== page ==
Workers shared graphic illustrations of the safety risks to underground users if cuts in staff were to go through. “99.9% of the time, everything runs smoothly, but it is when that 0.01% chance occurs that you need trained staff. If these attacks go through, there will be a tragedy”.

Already during the strike there had been instances of managers directing trains into one another (averted by alert drivers) and of wheelchair users unable to get off where they want because platform staff had not had the training to use the ramps.

In Upminster, the main gate to the depot is on a busy road and there were lots of cars tooting. Building work is taking place within the depot and many builders stopped to show their support for the picket line.

One striking admin worker even stopped by to bring the picketers supplies of bacon sandwiches! Some trains had gone out from Upminster, but as the RMT and TSSA members there argued, the drivers will be next if they do not join the fightback. But in both Barking and Upminster the picket lines turned people away, and pre-strike discussions had helped to persuade others.



As a gloomy day broke, the numerous, confident and mainly female pickets at Morden depot and station were in cheery mood. The unprecedented late start to a thin service and closed stations were evidence of solid support.

Pickets also commented on the high level of support from station staff and a generally more positive attitude from the public than during previous disputes. Even the weather had improved. Unlike a previous Northern line dispute, there was no snow.


West London

NSSN supporters visited picket lines at Edgware Road, Neasden, Acton Town and Northfield. They were all full of confidence and defiant. Over a dozen pickets at Edgware Road looked on while a manager tried to open the station gates but couldn’t find his keys! He then asked the striking workers if they had a set and funnily enough they didn’t! At Neasden, no trains were on the move at all.  At Acton Town, the RMT rep and NSSN supporter Gary Harboard made bacon butties in his camper fan to feed the pickets who were buoyed up by the fact that no Piccadilly trains were running.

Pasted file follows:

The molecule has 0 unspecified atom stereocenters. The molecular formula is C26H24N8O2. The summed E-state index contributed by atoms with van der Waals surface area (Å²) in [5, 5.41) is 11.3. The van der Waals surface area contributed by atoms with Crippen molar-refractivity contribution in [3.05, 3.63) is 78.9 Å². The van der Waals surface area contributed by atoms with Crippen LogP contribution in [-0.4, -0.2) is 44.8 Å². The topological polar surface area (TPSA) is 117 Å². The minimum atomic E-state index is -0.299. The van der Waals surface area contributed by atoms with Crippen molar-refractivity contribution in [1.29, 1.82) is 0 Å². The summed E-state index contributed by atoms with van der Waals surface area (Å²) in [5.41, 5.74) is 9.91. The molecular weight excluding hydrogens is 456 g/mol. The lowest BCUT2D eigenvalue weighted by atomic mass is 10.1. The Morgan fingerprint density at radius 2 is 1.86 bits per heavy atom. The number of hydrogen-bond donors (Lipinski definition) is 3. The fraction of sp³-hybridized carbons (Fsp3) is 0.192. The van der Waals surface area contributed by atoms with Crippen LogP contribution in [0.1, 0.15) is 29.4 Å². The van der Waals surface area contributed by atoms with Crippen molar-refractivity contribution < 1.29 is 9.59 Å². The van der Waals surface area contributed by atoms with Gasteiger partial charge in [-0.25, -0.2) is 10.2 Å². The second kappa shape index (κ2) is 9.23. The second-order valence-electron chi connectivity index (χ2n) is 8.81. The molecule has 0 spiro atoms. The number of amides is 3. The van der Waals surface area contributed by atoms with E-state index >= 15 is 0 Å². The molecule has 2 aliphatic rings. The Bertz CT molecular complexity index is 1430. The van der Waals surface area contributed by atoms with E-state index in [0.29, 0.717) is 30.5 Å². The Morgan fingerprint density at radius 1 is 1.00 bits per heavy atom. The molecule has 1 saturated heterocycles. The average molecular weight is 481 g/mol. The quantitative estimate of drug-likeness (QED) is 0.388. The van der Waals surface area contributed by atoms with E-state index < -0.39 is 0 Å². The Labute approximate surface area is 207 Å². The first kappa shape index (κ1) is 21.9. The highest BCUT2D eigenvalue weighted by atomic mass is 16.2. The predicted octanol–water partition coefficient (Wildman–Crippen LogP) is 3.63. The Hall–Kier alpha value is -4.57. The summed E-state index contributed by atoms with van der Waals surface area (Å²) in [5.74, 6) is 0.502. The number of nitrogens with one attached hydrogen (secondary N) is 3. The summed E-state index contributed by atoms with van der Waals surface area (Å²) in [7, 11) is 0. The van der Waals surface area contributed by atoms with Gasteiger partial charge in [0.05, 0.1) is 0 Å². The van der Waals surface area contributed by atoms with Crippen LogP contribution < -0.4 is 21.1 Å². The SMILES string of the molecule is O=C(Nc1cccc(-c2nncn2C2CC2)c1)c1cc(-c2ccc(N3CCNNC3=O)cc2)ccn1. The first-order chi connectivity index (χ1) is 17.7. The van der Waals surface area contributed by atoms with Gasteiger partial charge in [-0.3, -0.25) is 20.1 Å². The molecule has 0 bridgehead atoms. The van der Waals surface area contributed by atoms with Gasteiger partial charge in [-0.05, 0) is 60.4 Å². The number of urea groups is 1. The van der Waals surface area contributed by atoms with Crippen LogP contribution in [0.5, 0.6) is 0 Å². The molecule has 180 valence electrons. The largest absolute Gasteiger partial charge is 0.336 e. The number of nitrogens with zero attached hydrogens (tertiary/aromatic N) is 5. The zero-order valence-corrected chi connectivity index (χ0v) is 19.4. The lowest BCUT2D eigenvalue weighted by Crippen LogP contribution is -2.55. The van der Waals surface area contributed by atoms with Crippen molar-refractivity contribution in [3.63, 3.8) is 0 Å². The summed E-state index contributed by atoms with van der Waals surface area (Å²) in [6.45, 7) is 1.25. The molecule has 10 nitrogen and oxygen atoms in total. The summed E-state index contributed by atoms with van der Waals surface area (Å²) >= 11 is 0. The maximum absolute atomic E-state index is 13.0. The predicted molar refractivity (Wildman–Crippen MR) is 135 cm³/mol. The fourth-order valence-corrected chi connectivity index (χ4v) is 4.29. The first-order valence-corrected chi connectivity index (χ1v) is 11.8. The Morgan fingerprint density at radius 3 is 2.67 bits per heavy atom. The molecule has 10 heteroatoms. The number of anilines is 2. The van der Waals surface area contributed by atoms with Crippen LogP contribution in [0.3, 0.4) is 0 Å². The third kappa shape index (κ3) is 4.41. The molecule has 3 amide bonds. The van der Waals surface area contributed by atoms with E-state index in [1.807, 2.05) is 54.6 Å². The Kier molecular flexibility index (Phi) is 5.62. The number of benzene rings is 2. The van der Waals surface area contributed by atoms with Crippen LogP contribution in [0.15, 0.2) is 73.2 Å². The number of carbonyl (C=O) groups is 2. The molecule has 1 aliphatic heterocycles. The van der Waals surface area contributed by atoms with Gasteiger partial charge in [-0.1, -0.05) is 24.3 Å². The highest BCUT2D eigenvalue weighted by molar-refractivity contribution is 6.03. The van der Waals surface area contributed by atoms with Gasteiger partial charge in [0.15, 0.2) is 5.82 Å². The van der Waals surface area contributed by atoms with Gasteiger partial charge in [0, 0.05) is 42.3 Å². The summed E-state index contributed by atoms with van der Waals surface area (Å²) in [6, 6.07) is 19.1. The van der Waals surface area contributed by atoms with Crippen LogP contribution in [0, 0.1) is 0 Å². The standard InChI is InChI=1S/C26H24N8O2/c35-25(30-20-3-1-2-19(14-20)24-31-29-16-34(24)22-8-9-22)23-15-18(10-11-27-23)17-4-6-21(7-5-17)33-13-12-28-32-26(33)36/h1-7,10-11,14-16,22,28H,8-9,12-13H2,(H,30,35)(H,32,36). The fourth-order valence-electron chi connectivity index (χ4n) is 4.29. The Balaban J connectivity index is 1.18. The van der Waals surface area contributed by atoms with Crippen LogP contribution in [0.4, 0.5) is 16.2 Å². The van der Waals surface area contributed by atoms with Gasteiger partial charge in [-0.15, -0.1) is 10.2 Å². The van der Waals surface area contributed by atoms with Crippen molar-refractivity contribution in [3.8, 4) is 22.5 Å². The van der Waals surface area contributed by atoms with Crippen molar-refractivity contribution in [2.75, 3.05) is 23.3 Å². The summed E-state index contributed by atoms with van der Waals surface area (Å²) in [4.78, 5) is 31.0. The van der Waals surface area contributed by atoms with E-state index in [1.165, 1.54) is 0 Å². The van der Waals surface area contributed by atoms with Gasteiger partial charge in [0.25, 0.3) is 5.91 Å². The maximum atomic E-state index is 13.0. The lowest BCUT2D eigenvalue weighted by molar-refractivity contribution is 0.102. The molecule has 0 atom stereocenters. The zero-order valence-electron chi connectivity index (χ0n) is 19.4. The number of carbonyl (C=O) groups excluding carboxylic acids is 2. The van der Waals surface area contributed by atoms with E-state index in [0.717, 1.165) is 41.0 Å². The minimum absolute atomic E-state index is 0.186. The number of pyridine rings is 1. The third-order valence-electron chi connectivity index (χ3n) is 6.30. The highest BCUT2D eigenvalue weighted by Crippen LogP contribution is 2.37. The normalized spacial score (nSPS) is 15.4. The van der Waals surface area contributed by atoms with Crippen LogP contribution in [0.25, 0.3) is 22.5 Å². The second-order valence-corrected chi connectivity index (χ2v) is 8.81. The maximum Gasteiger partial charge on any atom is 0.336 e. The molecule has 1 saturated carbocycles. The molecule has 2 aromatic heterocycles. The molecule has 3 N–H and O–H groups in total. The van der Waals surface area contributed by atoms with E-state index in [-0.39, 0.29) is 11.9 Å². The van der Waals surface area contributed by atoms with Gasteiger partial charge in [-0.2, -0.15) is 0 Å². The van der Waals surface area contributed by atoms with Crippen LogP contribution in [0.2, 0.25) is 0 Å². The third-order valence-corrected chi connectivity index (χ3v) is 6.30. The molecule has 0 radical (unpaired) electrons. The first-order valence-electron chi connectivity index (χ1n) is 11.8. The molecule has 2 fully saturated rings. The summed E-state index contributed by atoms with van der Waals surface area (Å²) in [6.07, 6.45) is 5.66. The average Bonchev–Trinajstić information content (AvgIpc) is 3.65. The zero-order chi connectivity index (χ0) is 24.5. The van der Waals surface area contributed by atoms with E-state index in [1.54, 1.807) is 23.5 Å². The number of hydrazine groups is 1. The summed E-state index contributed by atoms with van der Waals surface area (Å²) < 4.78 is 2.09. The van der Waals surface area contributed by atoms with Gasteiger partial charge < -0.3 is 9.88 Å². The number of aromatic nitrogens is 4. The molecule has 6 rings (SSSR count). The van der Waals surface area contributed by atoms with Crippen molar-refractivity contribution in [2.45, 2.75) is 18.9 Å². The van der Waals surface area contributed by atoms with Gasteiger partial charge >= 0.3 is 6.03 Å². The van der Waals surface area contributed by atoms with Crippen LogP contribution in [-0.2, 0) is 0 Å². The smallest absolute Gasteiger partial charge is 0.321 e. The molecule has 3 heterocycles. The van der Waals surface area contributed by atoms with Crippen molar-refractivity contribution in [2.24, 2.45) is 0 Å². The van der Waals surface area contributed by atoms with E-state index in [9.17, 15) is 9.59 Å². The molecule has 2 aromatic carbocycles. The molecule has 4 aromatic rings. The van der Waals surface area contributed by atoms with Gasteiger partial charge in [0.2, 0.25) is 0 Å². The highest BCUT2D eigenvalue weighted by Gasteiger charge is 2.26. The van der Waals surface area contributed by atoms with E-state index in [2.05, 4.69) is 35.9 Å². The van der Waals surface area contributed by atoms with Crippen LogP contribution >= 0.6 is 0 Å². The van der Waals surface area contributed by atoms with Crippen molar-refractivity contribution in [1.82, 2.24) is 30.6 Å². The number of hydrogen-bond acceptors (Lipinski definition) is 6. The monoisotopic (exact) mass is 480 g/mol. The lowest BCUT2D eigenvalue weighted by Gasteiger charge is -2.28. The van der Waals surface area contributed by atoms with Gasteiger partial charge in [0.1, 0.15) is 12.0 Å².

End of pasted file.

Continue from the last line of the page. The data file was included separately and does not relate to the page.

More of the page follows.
Elephant and Castle

A manager attempted to open the station but at 7am notified people it was closed. RMT members said it was because they had got some drivers (in the union Aslef) and 10 trains ready as it’s the main starting point of the Bakerloo line, but without signallers and controllers they could not go ahead.


London Bridge

“London Bridge isn’t falling down, we’re solid”, an RMT activist on the picket line at London Bridge tube station told me on 5 February. Pickets were getting messages that showed the strike was biting – “Stratford is in chaos”, another picket said, looking up from her mobile. Johnson’s propaganda was treated with a mixture of disgust and contempt. “He says he wants us workers to be more visible at stations while sacking hundreds of workers.”

Many passengers had given up trying to catch the pathetically tiny service being run by managers. “We hope this strike will make management come back and talk to us,” said a TSSA picket. “but if they refuse, we’ll come out again until they do.”